Can you tell me something of your day-to-day working practices?
Mixing color is very important. As I lay out the paint on my palette, I begin to formulate the general outline of a painting in my mind. As I put down an under-painting, I decide which color to begin with and what form it will take. Since I work within a set of parameters (scale, form, action and material) I can let each decision lead to the next.
How long have you been working in that way?
I began working this way in grad school in 2004, though the paintings looked quite different. I’ve let my practice change slowly over time, but the basic elements remain.
Which artists have had the greatest affect on your work?
I love painters, of course- I still can’t get over the late Bonnard paintings that were shown at the Met in 2009. Gauguin was one of the first painters whose color really struck me. Paul Klee became a huge influence because of his seeming willingness to let one thing lead to the next. I’m always drawn to medieval paintings with the very shallow space the figures inhabit and the strange forms that you see in the background landscapes. I also like minimalist work from the 60’s and 70’s- Donald Judd and Sol Lewitt. I love the materiality of James Ensor. I like the rhythm of Guston’s marks and how he described objects with paint. Tomma Abts’ paintings really surprised me when I was able to see them in person. She makes clever decisions denying a view of some parts and revealing others.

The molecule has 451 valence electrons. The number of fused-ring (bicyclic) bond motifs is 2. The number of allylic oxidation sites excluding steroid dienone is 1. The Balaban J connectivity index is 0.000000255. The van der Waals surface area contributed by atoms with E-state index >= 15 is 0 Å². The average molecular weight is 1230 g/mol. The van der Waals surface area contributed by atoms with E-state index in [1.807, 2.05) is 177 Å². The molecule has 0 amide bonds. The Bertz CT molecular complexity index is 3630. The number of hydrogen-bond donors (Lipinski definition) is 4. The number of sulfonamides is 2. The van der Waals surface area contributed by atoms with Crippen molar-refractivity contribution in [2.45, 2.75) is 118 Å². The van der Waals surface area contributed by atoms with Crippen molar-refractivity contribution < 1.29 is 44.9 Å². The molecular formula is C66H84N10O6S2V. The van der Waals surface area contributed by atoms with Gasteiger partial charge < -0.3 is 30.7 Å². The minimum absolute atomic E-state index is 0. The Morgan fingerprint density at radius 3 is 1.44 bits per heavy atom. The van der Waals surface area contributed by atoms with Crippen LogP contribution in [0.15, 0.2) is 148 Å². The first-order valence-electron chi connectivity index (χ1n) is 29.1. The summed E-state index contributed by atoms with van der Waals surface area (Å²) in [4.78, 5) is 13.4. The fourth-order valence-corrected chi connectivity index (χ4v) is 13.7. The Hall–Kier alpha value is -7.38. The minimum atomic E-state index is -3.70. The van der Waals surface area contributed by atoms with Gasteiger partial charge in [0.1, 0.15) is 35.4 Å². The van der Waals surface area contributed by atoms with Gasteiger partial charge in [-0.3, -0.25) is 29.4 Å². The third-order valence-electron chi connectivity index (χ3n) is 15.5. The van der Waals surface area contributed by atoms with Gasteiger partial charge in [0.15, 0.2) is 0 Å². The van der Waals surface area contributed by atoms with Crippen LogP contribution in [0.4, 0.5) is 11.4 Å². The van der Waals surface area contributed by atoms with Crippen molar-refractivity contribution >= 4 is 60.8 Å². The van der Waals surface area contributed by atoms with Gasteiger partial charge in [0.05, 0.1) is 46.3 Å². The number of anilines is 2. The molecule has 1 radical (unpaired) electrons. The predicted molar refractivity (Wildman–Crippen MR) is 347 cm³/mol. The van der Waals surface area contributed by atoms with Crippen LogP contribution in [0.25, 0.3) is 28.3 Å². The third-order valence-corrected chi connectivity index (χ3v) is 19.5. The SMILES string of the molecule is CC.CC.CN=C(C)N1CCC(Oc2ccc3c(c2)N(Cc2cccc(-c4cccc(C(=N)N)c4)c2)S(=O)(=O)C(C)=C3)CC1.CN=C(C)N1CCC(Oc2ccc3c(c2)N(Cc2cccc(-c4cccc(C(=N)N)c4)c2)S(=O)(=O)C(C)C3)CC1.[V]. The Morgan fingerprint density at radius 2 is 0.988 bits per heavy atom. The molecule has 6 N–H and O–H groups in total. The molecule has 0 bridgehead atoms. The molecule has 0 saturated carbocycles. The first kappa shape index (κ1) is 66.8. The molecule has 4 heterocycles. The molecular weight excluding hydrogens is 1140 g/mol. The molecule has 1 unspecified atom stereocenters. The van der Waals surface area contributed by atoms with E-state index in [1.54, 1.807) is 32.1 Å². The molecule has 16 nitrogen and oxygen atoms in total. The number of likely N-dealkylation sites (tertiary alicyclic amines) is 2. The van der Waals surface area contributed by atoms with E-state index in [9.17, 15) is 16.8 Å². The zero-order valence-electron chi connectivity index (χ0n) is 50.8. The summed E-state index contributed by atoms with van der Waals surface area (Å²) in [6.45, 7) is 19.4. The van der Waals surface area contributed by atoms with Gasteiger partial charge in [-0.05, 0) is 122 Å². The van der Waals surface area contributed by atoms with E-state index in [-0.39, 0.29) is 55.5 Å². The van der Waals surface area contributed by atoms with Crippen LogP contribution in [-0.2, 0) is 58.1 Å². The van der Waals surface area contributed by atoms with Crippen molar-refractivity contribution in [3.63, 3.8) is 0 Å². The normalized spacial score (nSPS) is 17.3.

What, outside visual art, informs your practice?
I appreciate the structure of music and how directly it can affect me. Growing up, there was always music playing on the stereo and I still cannot go long without some kind of background noise. My taste in music is eclectic, but that doesn’t mean it’s not specific. When I’m painting I could be listening to Charles Mingus, Outkast, Terry Riley, Gillian Welch or Jawbreaker, but I take time to choose the right music every day. I also like reading philosophy, but I wouldn’t say it directly relates to my work. I like it because some philosophers create their own logic that can spiral into an abstract series of relationships. Reading it can change the way I organize my thoughts.
How would you like people to engage with your work?
I like to think that paintings can be autonomous for at least that moment when you first view them. I hope people take advantage of their right to judge art. Too often we want to be told how to look at work. When I finish a piece and display it, I want it to exist outside of my intentions. Then we can argue about it!
Have you seen anything recently that has made an impression?
I recently saw the Blinky Palermo retrospective at the Hirshhorn. I appreciate the way he just kept reworking the rectangles and yet each painting holds up as a striking object. Seeing them together also worked well because his attention to scale is so apparent. And the use of color is just so succinct and smart.